Where do I want my pH?
Now that we know where our alkalinity needs to be and how to get it there, what level should our pH be? Well, as mentioned earlier, pH levels which occur on either end of the scale can be dangerous, so we want to be somewhere in the middle- between 6.5 and 8.
How do I test my pH?
Now it's time to head out to the pond (I know I won't have to twist your arm here), but you'll need a few things before you go. To test the pH of your pond there are two different angles to choose—electronic pH meters or pH strips.
Litmus tests, or pH strips, are the simplest, but the least accurate, way to test. It involves dropping a bit of your pond's water on a prepared strip of paper—it changes color and you match it to the chart. That's your pH. The more accurate, re-usable, and also more expensive, is the pH meter. It's really just a pen you stick in the water and, bam, it reads out on a digital screen. Keep in mind these gadgets do require occasional calibration and the actual probe on the end must be kept moist.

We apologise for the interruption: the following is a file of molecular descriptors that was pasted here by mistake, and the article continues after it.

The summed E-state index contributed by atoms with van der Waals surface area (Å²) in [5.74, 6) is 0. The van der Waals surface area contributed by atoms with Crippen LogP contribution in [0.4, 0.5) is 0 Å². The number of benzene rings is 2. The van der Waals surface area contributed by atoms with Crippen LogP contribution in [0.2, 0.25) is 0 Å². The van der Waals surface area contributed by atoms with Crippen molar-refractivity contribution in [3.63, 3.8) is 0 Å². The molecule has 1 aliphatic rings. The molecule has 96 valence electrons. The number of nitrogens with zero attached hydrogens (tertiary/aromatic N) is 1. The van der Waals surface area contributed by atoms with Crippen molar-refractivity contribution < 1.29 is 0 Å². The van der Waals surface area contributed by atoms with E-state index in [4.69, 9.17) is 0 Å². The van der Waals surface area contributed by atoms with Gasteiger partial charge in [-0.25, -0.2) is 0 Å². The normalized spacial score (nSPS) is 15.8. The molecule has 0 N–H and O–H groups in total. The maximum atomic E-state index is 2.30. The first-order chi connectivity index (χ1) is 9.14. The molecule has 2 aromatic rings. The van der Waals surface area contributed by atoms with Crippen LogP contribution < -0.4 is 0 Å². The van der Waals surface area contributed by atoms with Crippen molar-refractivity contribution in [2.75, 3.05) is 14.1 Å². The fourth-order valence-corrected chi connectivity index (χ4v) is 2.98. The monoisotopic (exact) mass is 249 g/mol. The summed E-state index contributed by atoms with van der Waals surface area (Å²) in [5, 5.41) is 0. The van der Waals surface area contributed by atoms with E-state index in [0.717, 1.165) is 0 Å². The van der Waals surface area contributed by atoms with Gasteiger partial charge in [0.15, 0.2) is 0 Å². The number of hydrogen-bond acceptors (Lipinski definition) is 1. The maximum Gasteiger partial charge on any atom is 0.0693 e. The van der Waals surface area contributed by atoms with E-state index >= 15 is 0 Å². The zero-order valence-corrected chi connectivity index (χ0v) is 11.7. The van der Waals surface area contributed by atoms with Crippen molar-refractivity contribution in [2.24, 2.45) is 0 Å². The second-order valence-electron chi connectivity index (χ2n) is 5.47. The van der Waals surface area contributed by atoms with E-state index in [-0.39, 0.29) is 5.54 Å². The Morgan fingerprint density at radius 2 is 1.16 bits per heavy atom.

* Alkalinity testing can be done using simple color changing strips or sophisticated water quality meters known as photometers—for the everyday pond manager the strips do the trick.
Knowing is half the battle
There's no better way to learn about yet another aspect of pond management than to watch your own pond crash and burn with a fish kill. We've all heard of it, most of us have experienced it and none of us would wish it on anybody, even our worst enemies. It's one of the hardest times for a pond manager to get through. After years of feed, TLC, and, of course, investing money, it is a devastating sight to stand by helpless as your fish roll right in front of you.
Most times the scapegoat is low oxygen, but what a lot of owners don't often think about is how their pH might have led to the fish kill. This is especially the case after a heavy rainfall that mixes toxic gases from deep within the pond and pushes the pH back and forth. Often, low oxygen is part of the problem, but the actual problem can be a two-pronged attack on your fish from both swinging pH and low oxygen.
We, as pond managers, need as much intellectual ammo as possible to help our ponds reach their greatest potential. So, check your pH every once in a while and get a handle on your alkalinity—your fish will thank you!
Reprinted with permission from Pond Boss Magazine